I’m speaking here tomorrow morning, so we’re staying in this gorgeous suite while we explore and enjoy the surroundings. The inn is in the middle of a winery!

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Traveling Well British Style

British Air first class is a lovely experience, and quite idiosyncratic. For example, the Concord Club (and I used to fly the Concords) is lovely, but the food is pretty awful. (Burgers are only served well done. “We can do nothing about it, sir.”) The ambiance is quite nice, the employees are very helpful, and it takes the British, accustomed to centuries of royalty, to really know how to do first class.

 

The British Air monitors showed my flight 30 minutes late, but my flight tracker app showed it only five minutes late. “My goodness,” said a gate agent, “your phone is correct and our monitors are wrong!”

 

I have to admit to loving the flight attendants who hold up the business class passengers while first class deplanes. The Americans refuse to do that because of the threat of someone suing, I’d guess. (It was better when air clubs were available solely to good customers and not to anyone who had $400 in his pocket. I’m a closet elitist, but I’m coming out.)

 

Yes, I would have made a great Duke. At my wife’s boutique, I’m called The Prince, but I don’t like to boast.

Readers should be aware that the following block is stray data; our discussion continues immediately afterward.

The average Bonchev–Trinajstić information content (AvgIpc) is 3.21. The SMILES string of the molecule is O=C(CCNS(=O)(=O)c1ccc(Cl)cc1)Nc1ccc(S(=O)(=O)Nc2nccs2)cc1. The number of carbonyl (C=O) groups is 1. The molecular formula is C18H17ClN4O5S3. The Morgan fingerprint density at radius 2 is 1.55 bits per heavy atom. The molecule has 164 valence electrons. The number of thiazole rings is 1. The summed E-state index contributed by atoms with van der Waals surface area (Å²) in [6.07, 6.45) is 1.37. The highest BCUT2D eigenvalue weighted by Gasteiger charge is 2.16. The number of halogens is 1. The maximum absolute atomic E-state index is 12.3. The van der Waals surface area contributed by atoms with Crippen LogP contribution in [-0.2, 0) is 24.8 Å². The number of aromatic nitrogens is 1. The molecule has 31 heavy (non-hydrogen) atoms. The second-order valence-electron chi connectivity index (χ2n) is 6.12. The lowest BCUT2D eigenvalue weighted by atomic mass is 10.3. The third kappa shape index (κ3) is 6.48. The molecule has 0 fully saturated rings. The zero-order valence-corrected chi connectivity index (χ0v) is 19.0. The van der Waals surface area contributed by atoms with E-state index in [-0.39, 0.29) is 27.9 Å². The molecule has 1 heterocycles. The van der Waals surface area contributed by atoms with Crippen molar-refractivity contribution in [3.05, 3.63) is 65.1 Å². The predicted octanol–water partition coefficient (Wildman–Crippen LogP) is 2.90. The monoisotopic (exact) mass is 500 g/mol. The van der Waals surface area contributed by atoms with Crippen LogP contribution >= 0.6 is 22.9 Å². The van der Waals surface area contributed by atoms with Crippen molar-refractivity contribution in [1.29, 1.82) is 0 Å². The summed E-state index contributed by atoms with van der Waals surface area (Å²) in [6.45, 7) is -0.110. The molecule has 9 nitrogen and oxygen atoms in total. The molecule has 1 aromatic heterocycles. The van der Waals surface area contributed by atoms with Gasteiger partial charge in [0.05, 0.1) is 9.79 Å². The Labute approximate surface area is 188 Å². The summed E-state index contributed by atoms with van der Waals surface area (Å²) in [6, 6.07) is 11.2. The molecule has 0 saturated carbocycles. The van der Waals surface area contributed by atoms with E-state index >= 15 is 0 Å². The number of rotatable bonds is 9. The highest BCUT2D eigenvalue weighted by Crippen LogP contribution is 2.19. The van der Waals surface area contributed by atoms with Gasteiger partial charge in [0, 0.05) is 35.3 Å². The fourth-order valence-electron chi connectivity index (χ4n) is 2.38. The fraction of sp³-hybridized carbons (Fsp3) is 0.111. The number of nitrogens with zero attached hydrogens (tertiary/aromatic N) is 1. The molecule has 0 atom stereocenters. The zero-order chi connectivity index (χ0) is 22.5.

I entered the Triple 7 to return to Boston, and the flight attendant (having seen the manifest) said, “Hello, Dr. Weiss, welcome back!” Here is the ensuing conversation:

 

Her: Is there a conference that’s ended and people are returning to Boston?

 

Me: Not that I know of, why?

 

Her: Well, we have quite a few doctors in first class today.

 

Me: I’m a PhD, not the kind of doctor who helps people.

 

Her: Oh, that’s a pity.

 

The service was superb, Johnny Walker Blue, asparagus and egg, lobster and a grand cru Margaux, with some outstanding cheese. I wrote another chapter of a book I’m on commission to write, I finished a book I’ve been reading, and I reached 32,000 pounds on the video’s Would You Like To Be A Millionaire? game.